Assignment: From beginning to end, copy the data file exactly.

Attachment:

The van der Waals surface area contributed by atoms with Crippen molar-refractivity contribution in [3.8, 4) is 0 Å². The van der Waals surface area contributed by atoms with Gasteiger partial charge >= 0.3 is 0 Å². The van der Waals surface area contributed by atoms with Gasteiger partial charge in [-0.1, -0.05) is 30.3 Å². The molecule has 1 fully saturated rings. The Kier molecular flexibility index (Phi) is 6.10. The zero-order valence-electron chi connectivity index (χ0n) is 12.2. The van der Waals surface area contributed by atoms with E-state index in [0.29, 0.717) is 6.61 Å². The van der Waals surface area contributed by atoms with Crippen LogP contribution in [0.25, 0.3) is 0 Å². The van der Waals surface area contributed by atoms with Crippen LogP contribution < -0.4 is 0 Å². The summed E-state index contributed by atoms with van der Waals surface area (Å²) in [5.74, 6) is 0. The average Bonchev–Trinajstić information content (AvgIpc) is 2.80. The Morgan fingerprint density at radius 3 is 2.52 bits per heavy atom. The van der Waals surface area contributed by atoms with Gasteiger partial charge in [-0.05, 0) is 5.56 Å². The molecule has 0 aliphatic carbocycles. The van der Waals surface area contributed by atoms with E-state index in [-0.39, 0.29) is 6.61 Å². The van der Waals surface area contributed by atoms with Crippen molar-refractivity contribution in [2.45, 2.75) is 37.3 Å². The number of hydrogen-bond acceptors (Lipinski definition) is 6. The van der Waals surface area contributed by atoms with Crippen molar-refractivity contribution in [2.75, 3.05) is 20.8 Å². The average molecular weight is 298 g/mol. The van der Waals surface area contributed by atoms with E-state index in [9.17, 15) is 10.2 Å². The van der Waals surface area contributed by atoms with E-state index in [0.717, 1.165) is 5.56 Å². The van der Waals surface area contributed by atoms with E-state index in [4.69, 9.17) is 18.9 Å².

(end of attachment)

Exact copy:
The van der Waals surface area contributed by atoms with Crippen molar-refractivity contribution in [3.8, 4) is 0 Å². The van der Waals surface area contributed by atoms with Gasteiger partial charge >= 0.3 is 0 Å². The van der Waals surface area contributed by atoms with Gasteiger partial charge in [-0.1, -0.05) is 30.3 Å². The molecule has 1 fully saturated rings. The Kier molecular flexibility index (Phi) is 6.10. The zero-order valence-electron chi connectivity index (χ0n) is 12.2. The van der Waals surface area contributed by atoms with E-state index in [0.29, 0.717) is 6.61 Å². The van der Waals surface area contributed by atoms with Crippen LogP contribution in [0.25, 0.3) is 0 Å². The van der Waals surface area contributed by atoms with Crippen LogP contribution < -0.4 is 0 Å². The summed E-state index contributed by atoms with van der Waals surface area (Å²) in [5.74, 6) is 0. The average Bonchev–Trinajstić information content (AvgIpc) is 2.80. The Morgan fingerprint density at radius 3 is 2.52 bits per heavy atom. The van der Waals surface area contributed by atoms with Gasteiger partial charge in [-0.05, 0) is 5.56 Å². The molecule has 0 aliphatic carbocycles. The van der Waals surface area contributed by atoms with E-state index in [-0.39, 0.29) is 6.61 Å². The van der Waals surface area contributed by atoms with Crippen molar-refractivity contribution in [2.45, 2.75) is 37.3 Å². The number of hydrogen-bond acceptors (Lipinski definition) is 6. The van der Waals surface area contributed by atoms with Crippen molar-refractivity contribution in [2.75, 3.05) is 20.8 Å². The average molecular weight is 298 g/mol. The van der Waals surface area contributed by atoms with E-state index in [9.17, 15) is 10.2 Å². The van der Waals surface area contributed by atoms with E-state index in [0.717, 1.165) is 5.56 Å². The van der Waals surface area contributed by atoms with E-state index in [4.69, 9.17) is 18.9 Å².